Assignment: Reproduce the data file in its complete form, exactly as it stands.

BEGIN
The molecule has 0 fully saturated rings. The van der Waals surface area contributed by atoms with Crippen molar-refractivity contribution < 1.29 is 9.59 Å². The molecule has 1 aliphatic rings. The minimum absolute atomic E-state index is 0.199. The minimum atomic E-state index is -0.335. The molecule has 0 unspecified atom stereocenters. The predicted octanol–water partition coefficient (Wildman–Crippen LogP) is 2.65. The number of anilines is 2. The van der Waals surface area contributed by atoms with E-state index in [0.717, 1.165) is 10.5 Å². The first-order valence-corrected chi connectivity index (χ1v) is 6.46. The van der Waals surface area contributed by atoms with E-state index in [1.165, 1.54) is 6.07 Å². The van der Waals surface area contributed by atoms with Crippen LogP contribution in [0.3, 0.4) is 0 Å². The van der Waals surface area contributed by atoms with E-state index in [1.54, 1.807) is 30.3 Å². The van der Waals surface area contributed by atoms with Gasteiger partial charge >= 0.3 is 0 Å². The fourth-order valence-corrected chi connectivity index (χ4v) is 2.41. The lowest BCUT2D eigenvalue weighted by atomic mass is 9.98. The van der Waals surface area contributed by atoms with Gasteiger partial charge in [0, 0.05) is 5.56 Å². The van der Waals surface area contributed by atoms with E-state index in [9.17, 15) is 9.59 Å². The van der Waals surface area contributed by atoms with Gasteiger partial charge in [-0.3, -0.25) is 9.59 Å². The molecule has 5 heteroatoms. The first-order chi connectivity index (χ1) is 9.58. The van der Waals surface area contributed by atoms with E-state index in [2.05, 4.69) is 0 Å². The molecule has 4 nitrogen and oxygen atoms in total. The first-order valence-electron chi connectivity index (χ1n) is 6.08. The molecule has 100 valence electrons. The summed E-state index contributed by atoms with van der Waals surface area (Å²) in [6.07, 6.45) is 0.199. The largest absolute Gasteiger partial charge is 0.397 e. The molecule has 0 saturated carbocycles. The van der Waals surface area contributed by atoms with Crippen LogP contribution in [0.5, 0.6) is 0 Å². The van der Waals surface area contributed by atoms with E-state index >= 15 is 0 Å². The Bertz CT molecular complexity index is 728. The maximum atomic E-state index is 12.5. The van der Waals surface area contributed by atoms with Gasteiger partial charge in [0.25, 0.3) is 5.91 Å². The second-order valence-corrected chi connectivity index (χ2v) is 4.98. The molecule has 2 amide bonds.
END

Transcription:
The molecule has 0 fully saturated rings. The van der Waals surface area contributed by atoms with Crippen molar-refractivity contribution < 1.29 is 9.59 Å². The molecule has 1 aliphatic rings. The minimum absolute atomic E-state index is 0.199. The minimum atomic E-state index is -0.335. The molecule has 0 unspecified atom stereocenters. The predicted octanol–water partition coefficient (Wildman–Crippen LogP) is 2.65. The number of anilines is 2. The van der Waals surface area contributed by atoms with E-state index in [0.717, 1.165) is 10.5 Å². The first-order valence-corrected chi connectivity index (χ1v) is 6.46. The van der Waals surface area contributed by atoms with E-state index in [1.165, 1.54) is 6.07 Å². The van der Waals surface area contributed by atoms with Crippen LogP contribution in [0.3, 0.4) is 0 Å². The van der Waals surface area contributed by atoms with E-state index in [1.54, 1.807) is 30.3 Å². The van der Waals surface area contributed by atoms with Gasteiger partial charge >= 0.3 is 0 Å². The fourth-order valence-corrected chi connectivity index (χ4v) is 2.41. The lowest BCUT2D eigenvalue weighted by atomic mass is 9.98. The van der Waals surface area contributed by atoms with Gasteiger partial charge in [0, 0.05) is 5.56 Å². The van der Waals surface area contributed by atoms with E-state index in [9.17, 15) is 9.59 Å². The van der Waals surface area contributed by atoms with Gasteiger partial charge in [-0.3, -0.25) is 9.59 Å². The molecule has 5 heteroatoms. The first-order chi connectivity index (χ1) is 9.58. The van der Waals surface area contributed by atoms with E-state index in [2.05, 4.69) is 0 Å². The molecule has 4 nitrogen and oxygen atoms in total. The first-order valence-electron chi connectivity index (χ1n) is 6.08. The molecule has 100 valence electrons. The summed E-state index contributed by atoms with van der Waals surface area (Å²) in [6.07, 6.45) is 0.199. The largest absolute Gasteiger partial charge is 0.397 e. The molecule has 0 saturated carbocycles. The van der Waals surface area contributed by atoms with Crippen LogP contribution in [0.5, 0.6) is 0 Å². The van der Waals surface area contributed by atoms with E-state index >= 15 is 0 Å². The Bertz CT molecular complexity index is 728. The maximum atomic E-state index is 12.5. The van der Waals surface area contributed by atoms with Gasteiger partial charge in [0.25, 0.3) is 5.91 Å². The second-order valence-corrected chi connectivity index (χ2v) is 4.98. The molecule has 2 amide bonds.